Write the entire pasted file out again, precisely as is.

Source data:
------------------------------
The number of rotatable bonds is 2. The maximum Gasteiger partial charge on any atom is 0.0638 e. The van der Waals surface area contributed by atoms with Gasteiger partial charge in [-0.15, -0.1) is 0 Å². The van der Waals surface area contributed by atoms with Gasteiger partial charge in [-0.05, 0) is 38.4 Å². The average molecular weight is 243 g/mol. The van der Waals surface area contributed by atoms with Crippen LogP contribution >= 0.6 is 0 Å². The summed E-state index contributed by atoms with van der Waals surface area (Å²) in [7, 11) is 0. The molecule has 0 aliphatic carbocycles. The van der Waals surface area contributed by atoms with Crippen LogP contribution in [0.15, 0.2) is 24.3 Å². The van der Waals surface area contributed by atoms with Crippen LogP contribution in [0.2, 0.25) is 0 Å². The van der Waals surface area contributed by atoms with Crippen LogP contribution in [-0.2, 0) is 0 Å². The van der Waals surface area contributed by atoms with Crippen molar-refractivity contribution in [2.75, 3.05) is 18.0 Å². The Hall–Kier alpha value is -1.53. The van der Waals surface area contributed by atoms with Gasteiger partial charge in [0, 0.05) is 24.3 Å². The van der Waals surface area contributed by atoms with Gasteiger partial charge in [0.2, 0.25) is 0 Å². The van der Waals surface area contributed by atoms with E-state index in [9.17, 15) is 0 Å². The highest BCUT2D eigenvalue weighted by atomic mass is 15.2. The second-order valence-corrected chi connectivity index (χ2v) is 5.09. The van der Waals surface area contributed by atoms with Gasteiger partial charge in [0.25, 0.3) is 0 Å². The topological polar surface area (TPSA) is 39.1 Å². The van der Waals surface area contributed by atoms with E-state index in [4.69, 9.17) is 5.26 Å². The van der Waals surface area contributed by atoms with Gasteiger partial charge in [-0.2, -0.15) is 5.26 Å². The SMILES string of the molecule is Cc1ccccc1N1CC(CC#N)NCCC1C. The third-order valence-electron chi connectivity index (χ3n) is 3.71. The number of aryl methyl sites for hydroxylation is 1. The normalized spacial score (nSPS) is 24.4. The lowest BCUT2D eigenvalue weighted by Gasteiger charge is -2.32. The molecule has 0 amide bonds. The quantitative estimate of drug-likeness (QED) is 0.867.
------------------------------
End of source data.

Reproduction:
The number of rotatable bonds is 2. The maximum Gasteiger partial charge on any atom is 0.0638 e. The van der Waals surface area contributed by atoms with Gasteiger partial charge in [-0.15, -0.1) is 0 Å². The van der Waals surface area contributed by atoms with Gasteiger partial charge in [-0.05, 0) is 38.4 Å². The average molecular weight is 243 g/mol. The van der Waals surface area contributed by atoms with Crippen LogP contribution >= 0.6 is 0 Å². The summed E-state index contributed by atoms with van der Waals surface area (Å²) in [7, 11) is 0. The molecule has 0 aliphatic carbocycles. The van der Waals surface area contributed by atoms with Crippen LogP contribution in [0.15, 0.2) is 24.3 Å². The van der Waals surface area contributed by atoms with Crippen LogP contribution in [0.2, 0.25) is 0 Å². The van der Waals surface area contributed by atoms with Crippen LogP contribution in [-0.2, 0) is 0 Å². The van der Waals surface area contributed by atoms with Crippen molar-refractivity contribution in [2.75, 3.05) is 18.0 Å². The Hall–Kier alpha value is -1.53. The van der Waals surface area contributed by atoms with Gasteiger partial charge in [0, 0.05) is 24.3 Å². The van der Waals surface area contributed by atoms with Gasteiger partial charge in [0.2, 0.25) is 0 Å². The van der Waals surface area contributed by atoms with E-state index in [9.17, 15) is 0 Å². The highest BCUT2D eigenvalue weighted by atomic mass is 15.2. The second-order valence-corrected chi connectivity index (χ2v) is 5.09. The van der Waals surface area contributed by atoms with Gasteiger partial charge in [0.25, 0.3) is 0 Å². The topological polar surface area (TPSA) is 39.1 Å². The van der Waals surface area contributed by atoms with E-state index in [4.69, 9.17) is 5.26 Å². The van der Waals surface area contributed by atoms with Gasteiger partial charge in [-0.2, -0.15) is 5.26 Å². The SMILES string of the molecule is Cc1ccccc1N1CC(CC#N)NCCC1C. The third-order valence-electron chi connectivity index (χ3n) is 3.71. The number of aryl methyl sites for hydroxylation is 1. The normalized spacial score (nSPS) is 24.4. The lowest BCUT2D eigenvalue weighted by Gasteiger charge is -2.32. The molecule has 0 amide bonds. The quantitative estimate of drug-likeness (QED) is 0.867.